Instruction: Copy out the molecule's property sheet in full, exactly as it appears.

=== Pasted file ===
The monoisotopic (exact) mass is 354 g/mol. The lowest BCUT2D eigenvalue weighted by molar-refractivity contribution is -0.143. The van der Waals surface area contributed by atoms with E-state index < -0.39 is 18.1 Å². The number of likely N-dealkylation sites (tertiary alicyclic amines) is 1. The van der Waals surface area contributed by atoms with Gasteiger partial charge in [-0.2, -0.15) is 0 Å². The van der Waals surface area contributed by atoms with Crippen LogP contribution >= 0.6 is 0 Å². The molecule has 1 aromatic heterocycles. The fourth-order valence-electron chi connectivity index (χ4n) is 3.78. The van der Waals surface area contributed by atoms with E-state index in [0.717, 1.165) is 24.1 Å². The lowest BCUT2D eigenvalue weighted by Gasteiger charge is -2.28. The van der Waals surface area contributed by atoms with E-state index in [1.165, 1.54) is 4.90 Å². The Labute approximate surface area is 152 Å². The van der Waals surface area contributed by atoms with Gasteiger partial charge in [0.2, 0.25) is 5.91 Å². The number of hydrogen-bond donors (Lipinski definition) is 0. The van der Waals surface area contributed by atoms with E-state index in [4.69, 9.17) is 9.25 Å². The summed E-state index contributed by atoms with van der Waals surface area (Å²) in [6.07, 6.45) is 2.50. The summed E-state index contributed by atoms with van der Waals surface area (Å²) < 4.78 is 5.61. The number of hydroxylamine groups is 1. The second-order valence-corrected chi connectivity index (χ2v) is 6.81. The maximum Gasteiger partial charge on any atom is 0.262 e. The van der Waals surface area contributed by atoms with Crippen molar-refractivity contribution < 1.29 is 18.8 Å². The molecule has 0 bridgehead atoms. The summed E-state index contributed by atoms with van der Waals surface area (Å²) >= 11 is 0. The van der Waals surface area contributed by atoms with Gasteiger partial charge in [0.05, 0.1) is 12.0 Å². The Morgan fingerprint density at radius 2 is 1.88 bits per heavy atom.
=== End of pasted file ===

The monoisotopic (exact) mass is 354 g/mol. The lowest BCUT2D eigenvalue weighted by molar-refractivity contribution is -0.143. The van der Waals surface area contributed by atoms with E-state index < -0.39 is 18.1 Å². The number of likely N-dealkylation sites (tertiary alicyclic amines) is 1. The van der Waals surface area contributed by atoms with Gasteiger partial charge in [-0.2, -0.15) is 0 Å². The van der Waals surface area contributed by atoms with Crippen LogP contribution >= 0.6 is 0 Å². The molecule has 1 aromatic heterocycles. The fourth-order valence-electron chi connectivity index (χ4n) is 3.78. The van der Waals surface area contributed by atoms with E-state index in [0.717, 1.165) is 24.1 Å². The lowest BCUT2D eigenvalue weighted by Gasteiger charge is -2.28. The van der Waals surface area contributed by atoms with E-state index in [1.165, 1.54) is 4.90 Å². The Labute approximate surface area is 152 Å². The van der Waals surface area contributed by atoms with Gasteiger partial charge in [0.2, 0.25) is 5.91 Å². The number of hydrogen-bond donors (Lipinski definition) is 0. The van der Waals surface area contributed by atoms with E-state index in [4.69, 9.17) is 9.25 Å². The summed E-state index contributed by atoms with van der Waals surface area (Å²) in [6.07, 6.45) is 2.50. The summed E-state index contributed by atoms with van der Waals surface area (Å²) < 4.78 is 5.61. The number of hydroxylamine groups is 1. The second-order valence-corrected chi connectivity index (χ2v) is 6.81. The maximum Gasteiger partial charge on any atom is 0.262 e. The van der Waals surface area contributed by atoms with Crippen molar-refractivity contribution < 1.29 is 18.8 Å². The molecule has 0 bridgehead atoms. The summed E-state index contributed by atoms with van der Waals surface area (Å²) >= 11 is 0. The van der Waals surface area contributed by atoms with Gasteiger partial charge in [0.05, 0.1) is 12.0 Å². The Morgan fingerprint density at radius 2 is 1.88 bits per heavy atom.